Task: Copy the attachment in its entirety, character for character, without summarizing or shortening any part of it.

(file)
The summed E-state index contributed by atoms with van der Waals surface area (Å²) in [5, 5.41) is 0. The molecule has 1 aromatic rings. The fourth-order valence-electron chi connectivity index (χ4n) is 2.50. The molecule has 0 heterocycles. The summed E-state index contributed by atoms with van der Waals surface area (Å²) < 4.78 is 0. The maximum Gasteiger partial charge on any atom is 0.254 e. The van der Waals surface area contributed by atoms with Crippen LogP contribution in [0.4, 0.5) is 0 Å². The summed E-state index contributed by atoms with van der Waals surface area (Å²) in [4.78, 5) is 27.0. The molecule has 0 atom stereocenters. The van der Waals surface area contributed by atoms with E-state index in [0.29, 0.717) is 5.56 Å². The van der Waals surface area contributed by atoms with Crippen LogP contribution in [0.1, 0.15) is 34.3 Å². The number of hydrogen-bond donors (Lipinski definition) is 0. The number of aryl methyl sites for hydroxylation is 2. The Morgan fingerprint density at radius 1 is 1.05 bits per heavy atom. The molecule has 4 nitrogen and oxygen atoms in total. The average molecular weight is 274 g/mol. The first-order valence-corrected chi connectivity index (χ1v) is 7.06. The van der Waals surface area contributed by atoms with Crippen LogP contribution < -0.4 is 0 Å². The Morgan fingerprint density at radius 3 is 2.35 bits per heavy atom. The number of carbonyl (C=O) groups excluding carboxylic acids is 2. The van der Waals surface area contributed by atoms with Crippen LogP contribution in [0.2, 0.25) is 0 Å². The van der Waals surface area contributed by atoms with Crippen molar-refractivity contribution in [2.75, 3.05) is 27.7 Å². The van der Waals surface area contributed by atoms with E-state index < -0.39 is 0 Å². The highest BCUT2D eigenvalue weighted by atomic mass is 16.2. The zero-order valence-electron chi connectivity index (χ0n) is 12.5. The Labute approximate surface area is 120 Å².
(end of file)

The summed E-state index contributed by atoms with van der Waals surface area (Å²) in [5, 5.41) is 0. The molecule has 1 aromatic rings. The fourth-order valence-electron chi connectivity index (χ4n) is 2.50. The molecule has 0 heterocycles. The summed E-state index contributed by atoms with van der Waals surface area (Å²) < 4.78 is 0. The maximum Gasteiger partial charge on any atom is 0.254 e. The van der Waals surface area contributed by atoms with Crippen LogP contribution in [0.4, 0.5) is 0 Å². The summed E-state index contributed by atoms with van der Waals surface area (Å²) in [4.78, 5) is 27.0. The molecule has 0 atom stereocenters. The van der Waals surface area contributed by atoms with E-state index in [0.29, 0.717) is 5.56 Å². The van der Waals surface area contributed by atoms with Crippen LogP contribution in [0.1, 0.15) is 34.3 Å². The number of hydrogen-bond donors (Lipinski definition) is 0. The number of aryl methyl sites for hydroxylation is 2. The Morgan fingerprint density at radius 1 is 1.05 bits per heavy atom. The molecule has 4 nitrogen and oxygen atoms in total. The average molecular weight is 274 g/mol. The first-order valence-corrected chi connectivity index (χ1v) is 7.06. The van der Waals surface area contributed by atoms with Crippen LogP contribution < -0.4 is 0 Å². The Morgan fingerprint density at radius 3 is 2.35 bits per heavy atom. The number of carbonyl (C=O) groups excluding carboxylic acids is 2. The van der Waals surface area contributed by atoms with Crippen LogP contribution in [0.2, 0.25) is 0 Å². The van der Waals surface area contributed by atoms with Crippen molar-refractivity contribution in [2.75, 3.05) is 27.7 Å². The van der Waals surface area contributed by atoms with E-state index < -0.39 is 0 Å². The highest BCUT2D eigenvalue weighted by atomic mass is 16.2. The zero-order valence-electron chi connectivity index (χ0n) is 12.5. The Labute approximate surface area is 120 Å².